Eight years ago, the Supreme Court condemned Muhammad Afzal Guru to be hanged for his role in the 2001 attack on Parliament House, saying, astonishingly, that “the collective conscience of the society will only be satisfied if the capital punishment is awarded to the offender.” Guru was walked to the gallows Saturday morning at the end of the macabre rite governments enact from time to time to propitiate that most angry of gods, a vengeful public. Through this grim, secret ceremony, however, India has been gravely diminished. The reasons for this are not just the obvious ones — among them, that Guru was a bit-actor in the attack on Parliament, and his trial marred by procedural and substantive errors. These arguments were examined by the highest court in the country and found wanting. There is one argument, though, that wasn't ever examined — which is precisely why Guru, like scores of other Indians, ended up on death row in the first place. The answer has a great deal to do with expedience, and nothing to do with justice. The hideous truth is this: judicial executions in India have all the rationality of the roulette table. Last month, Justices P Sathasivam and Fakkir Kalifullah commuted the death penalty given to Mohinder Singh for killing both his daughter and wife -- this while out of prison on parole where he was serving time for earlier raping the girl. The judges argued that the death penalty ought only be considered when a perpetrator posed “a menace and threat to the harmonious and peaceful coexistence of the society.” One week later, Justices Sathasivam and Jagdish Khehar upheld death for Sundararajan, who kidnapped and then killed a seven year old boy. The judges noted, among other things the “agony for parents for the loss of their male child, who would have carried further the family lineage.” Besides the obvious imprint of gender values on judicial reasoning, it is the arbitrariness of outcome in cases that are similar which tells us something is seriously wrong. In a signal article published recently in this newspaper. V. Venkatesan noted how the Supreme Court has itself admitted that many of those on death row are there because of“erroneous legal precedents set by itself.” (December 10, 2012) Yet, both the judiciary and the government have been reluctant to announce a moratorium on executions until a thoroughgoing review is carried out. This ought not to surprise us: in case after case, the course of criminal justice has been shaped by public anger and special-interest lobbying.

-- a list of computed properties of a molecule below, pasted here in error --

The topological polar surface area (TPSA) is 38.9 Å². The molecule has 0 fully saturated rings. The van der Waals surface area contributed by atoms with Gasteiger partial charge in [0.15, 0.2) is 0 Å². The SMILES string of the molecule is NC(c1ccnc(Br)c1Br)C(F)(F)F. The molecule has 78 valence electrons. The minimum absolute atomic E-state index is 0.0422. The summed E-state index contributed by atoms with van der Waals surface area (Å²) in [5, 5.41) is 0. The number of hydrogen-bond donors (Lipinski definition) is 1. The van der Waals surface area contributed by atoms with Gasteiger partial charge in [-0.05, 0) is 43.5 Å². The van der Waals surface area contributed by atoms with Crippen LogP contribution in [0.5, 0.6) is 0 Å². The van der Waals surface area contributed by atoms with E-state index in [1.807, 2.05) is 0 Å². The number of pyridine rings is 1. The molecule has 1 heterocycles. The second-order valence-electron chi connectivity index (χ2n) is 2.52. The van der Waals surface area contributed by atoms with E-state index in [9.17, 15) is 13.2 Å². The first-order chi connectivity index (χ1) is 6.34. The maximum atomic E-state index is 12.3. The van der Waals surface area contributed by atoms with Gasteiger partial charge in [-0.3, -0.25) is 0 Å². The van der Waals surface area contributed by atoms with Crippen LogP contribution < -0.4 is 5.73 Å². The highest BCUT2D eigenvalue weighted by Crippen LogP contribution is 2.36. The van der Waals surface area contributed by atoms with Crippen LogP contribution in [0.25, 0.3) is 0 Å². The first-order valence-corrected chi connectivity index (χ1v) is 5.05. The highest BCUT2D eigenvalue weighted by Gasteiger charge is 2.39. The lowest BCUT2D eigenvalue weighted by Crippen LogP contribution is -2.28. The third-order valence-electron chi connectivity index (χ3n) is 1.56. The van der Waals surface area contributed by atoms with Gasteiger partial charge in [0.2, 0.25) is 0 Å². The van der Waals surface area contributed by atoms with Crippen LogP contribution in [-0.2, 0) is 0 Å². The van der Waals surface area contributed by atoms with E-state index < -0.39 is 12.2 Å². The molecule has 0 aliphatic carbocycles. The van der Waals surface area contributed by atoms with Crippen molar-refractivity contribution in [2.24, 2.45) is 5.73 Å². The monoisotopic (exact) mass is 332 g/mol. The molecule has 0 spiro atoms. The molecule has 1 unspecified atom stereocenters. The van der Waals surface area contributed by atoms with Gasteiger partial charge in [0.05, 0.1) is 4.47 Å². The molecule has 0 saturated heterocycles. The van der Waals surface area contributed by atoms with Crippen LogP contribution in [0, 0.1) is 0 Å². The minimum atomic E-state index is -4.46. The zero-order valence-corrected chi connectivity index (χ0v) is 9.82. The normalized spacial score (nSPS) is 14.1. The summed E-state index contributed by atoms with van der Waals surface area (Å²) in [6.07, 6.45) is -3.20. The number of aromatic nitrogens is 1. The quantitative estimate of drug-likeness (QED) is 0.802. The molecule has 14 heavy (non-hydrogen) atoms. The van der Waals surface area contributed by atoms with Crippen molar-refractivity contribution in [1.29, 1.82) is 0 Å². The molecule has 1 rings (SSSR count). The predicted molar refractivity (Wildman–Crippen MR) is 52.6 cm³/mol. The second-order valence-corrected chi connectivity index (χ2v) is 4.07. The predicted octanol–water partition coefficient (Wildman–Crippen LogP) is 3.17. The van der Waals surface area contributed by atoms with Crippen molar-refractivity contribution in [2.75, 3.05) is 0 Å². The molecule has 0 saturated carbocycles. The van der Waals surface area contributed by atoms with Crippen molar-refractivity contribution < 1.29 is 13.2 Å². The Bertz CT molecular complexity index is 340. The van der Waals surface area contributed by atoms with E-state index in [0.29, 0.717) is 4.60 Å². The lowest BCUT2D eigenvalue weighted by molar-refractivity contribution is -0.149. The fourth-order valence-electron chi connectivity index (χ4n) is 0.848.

Indians must remember the foundational principle of our Republic, the guardian of all our rights and freedoms, isn't popular sentiment: it is justice, which in turn is based on the consistent application of principles. For one overriding reason, Guru’s hanging ought to concern even those unmoved by his particular case, or the growing ethics-based global consensus against the death penalty. There is no principle underpinning the death penalty in India today except vengeance. And vengeance is no principle at all.